In turn, actively developing more of a "life" (actively seeking and engaging in relaxing recreations and outside interests) may solve your problems by giving your life more context, allowing you to determine better where you're going overboard. In our recreations we often play out the same dramas as in our work lives, with the result that we get more overview and more context. Also, recreation helps to provide coping strategies. For example if you have a tough homework assignment you could zip through the easy problems and then take a break and go out horseback riding or go bowling and let the tougher problems percolate in the back of your head. That often helps me work through difficult problems.

    But this is all just context for the questions in my first paragraph, above. Here are the questions that I would like to see you address: Do you in fact have outside interests? Would you say that you have a good "work/life balance"? Does engaging in your outside interests provide some alleviation from the problems you've described in your posts?

    ****

    As a side note specifically on the subject of perfectionism: Try out this link: http://www.juliemorgenstern.com/blog/?pID=60

    The author at that website has written some excellent books on things like time management and organization, and also on rearranging your life for more satisfaction: "Shed your stuff, change your life..."

  7. #17
    Analytical Dreamer Coriolis's Avatar
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    Quote Originally Posted by FineLine View Post
    I know INTJs are supposed to be different: For them, work is supposed to be their life. But that idea probably presumes that their work is engaging and energizing for them. Give them a period where the work is frustrating and over-demanding, and presumably even they would start to lose it.
    I can vouch for this. But if someone is in school doing something that is not "energizing and engaging", they should probably find something else to study/do. It takes a significant level of engagement to persist through all the difficulty and frustration.
    I've been called a criminal, a terrorist, and a threat to the known universe. But everything you were told is a lie. The truth is, they've taken our freedom, our home, and our future. The time has come for all humanity to take a stand...

  8. #18
    Reptilian Snuggletron's Avatar
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    As a teenager I did experience this. Now I just shift whatever this anger is onto other things and people whenever it occasionally peeps its head. As any good man should.

    Actually no it just went away on its own. I really am no help.

  9. #19
    Senior Member Thisica's Avatar
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    Quote Originally Posted by FineLine View Post
    @Thisica:

    Just curious--do you have outside interests? Recreations/hobbies/sports that you indulge on a daily basis? Relationships (friendships, love interests) that you indulge at least every couple days? Pastimes (reading mystery novels, long walks, renting movies and watching them with friends) that you engage when you need a break from work?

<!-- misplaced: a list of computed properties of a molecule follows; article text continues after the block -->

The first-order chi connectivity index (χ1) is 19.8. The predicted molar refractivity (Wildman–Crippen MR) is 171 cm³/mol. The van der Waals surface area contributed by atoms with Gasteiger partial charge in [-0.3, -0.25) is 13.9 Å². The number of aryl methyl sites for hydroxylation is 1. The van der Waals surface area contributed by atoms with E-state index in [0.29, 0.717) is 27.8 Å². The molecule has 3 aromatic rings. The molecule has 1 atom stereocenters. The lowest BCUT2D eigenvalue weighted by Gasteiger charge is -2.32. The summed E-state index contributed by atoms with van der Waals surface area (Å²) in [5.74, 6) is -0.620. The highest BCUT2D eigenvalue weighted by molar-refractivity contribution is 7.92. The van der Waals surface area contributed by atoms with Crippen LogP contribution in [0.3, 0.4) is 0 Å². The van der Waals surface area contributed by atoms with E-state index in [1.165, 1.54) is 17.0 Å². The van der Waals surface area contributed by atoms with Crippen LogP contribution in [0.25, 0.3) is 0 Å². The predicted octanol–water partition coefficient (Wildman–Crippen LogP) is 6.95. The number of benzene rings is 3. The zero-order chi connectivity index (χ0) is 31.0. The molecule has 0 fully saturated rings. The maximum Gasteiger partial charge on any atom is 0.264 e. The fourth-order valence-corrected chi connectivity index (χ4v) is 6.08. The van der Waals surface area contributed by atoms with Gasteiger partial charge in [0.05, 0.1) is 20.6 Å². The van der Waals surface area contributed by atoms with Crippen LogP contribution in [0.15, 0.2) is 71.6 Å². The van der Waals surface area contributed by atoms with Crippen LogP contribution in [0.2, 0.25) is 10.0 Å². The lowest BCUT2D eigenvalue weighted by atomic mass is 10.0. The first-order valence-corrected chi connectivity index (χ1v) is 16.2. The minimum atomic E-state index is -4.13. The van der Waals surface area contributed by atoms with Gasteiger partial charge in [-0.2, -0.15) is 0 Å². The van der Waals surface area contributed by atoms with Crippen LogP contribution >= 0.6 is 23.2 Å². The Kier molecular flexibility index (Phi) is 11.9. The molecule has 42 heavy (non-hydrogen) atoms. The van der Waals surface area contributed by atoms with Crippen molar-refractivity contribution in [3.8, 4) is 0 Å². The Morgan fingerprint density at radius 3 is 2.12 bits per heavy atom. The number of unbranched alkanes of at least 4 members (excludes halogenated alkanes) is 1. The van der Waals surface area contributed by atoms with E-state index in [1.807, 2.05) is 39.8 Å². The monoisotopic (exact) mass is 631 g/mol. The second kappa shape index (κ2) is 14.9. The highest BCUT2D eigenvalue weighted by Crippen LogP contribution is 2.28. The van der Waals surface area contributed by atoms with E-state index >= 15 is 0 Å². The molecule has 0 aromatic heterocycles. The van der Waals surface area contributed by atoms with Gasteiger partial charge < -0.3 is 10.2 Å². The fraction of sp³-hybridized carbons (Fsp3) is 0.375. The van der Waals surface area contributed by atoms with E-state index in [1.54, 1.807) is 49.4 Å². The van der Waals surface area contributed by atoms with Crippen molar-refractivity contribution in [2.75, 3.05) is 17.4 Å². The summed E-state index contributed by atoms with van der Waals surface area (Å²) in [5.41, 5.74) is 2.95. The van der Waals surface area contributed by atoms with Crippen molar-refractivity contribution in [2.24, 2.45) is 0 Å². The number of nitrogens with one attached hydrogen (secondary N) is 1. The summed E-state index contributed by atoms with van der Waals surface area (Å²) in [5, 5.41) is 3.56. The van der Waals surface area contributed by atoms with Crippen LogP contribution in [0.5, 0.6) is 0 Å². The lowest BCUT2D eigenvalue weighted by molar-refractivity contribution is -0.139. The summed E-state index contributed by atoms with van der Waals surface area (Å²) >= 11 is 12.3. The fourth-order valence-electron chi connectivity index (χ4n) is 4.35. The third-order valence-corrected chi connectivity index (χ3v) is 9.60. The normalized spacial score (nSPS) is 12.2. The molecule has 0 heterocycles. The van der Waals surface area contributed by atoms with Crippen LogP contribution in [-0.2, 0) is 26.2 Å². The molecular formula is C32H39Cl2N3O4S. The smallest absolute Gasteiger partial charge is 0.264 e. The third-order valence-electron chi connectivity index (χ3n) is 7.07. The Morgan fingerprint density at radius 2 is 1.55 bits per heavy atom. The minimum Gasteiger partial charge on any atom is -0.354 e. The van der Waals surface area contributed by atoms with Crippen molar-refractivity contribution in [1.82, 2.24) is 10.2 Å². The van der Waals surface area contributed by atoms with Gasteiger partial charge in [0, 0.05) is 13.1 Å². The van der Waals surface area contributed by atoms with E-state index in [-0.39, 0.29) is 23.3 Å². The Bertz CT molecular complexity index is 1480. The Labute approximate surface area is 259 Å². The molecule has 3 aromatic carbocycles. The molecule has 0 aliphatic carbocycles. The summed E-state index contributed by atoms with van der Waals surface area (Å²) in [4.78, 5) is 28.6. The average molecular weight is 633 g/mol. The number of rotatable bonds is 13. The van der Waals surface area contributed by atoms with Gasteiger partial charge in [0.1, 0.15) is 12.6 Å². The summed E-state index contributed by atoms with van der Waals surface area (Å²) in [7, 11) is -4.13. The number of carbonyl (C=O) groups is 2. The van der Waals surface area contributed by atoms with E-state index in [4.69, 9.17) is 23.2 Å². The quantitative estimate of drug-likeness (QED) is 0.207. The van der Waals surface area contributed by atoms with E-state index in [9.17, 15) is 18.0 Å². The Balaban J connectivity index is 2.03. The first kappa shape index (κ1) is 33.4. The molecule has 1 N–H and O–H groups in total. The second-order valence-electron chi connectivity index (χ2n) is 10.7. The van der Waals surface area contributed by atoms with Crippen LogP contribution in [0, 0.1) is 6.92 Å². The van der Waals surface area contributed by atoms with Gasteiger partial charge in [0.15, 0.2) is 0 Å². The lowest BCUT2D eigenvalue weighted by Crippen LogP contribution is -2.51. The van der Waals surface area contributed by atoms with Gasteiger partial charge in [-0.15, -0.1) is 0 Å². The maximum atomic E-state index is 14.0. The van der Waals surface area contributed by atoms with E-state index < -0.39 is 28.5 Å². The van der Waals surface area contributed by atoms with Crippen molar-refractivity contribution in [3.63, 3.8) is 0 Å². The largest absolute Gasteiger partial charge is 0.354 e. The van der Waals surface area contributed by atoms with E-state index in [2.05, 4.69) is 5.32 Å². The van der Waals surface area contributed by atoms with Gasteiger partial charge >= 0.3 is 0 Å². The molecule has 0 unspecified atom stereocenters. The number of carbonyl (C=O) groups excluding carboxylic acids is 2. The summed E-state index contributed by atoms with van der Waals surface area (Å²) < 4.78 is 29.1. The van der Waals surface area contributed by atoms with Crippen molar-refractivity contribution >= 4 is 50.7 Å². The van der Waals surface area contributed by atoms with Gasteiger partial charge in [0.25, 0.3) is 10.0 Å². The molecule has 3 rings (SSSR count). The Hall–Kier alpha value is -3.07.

I meet up with my friends to chat, at least every couple of days, which is great while it lasts. I like to go for long walks alone, but I haven't done this recently. I watch stuff online, especially Mythbusters I also write stories and poetry: it takes the heat out of my internal anger.
    “To explain all nature is too difficult a task for any one man or even for any one age. 'Tis much better to do a little with certainty, & leave the rest for others that come after you, than to explain all things by conjecture without making sure of any thing.”—Statement from unpublished notes for the Preface to the Opticks (1704) by Newton.

    What do you think about me? And for the darker side, here.

  10. #20
    Senior Member Thisica's Avatar
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    Quote Originally Posted by GemPOPGem View Post
    Yes i have and the singular thing that really helped me was a bit of self analysis.
    Oh and self help, quite like counselling yourself.
    Basically it goes back to the inner child in you. Were you criticized a lot as a child, think about it...for what reasons? How old were you. Try to find a link with what you are feeling now.
    The next step is to ask yourself if you would, knowing what you know now, criticize another child the same way.
    Then go back to yourself and connect with the child inside yourself, why are you giving your inner child a hard time, go easy.
    Also remember that everyone is only ever doing the best they know how at the time, otherwise they would do better.
    Don't berate the child inside you.
    I know a great book, weather it would benefit you depends on weather you are ready.
    Also i don't know what kind of person you are but when i did this for the first time i realised i was berating this little kid (inside me) who really didn't deserve it. It made me cry a hell of a lot but after i came to a realisation and it released a lot of guilt and self hatrid i had stored up inside for a long long time.
    Anyway i'm putting myself out there a bit with saying all of this, i hope it is of some help to you, if not no worries.
    I didn't know I had an 'inner child'! I hope I'm not asking a stupid question, but what do you mean by the 'inner child'?
    “To explain all nature is too difficult a task for any one man or even for any one age. 'Tis much better to do a little with certainty, & leave the rest for others that come after you, than to explain all things by conjecture without making sure of any thing.”—Statement from unpublished notes for the Preface to the Opticks (1704) by Newton.

    What do you think about me? And for the darker side, here.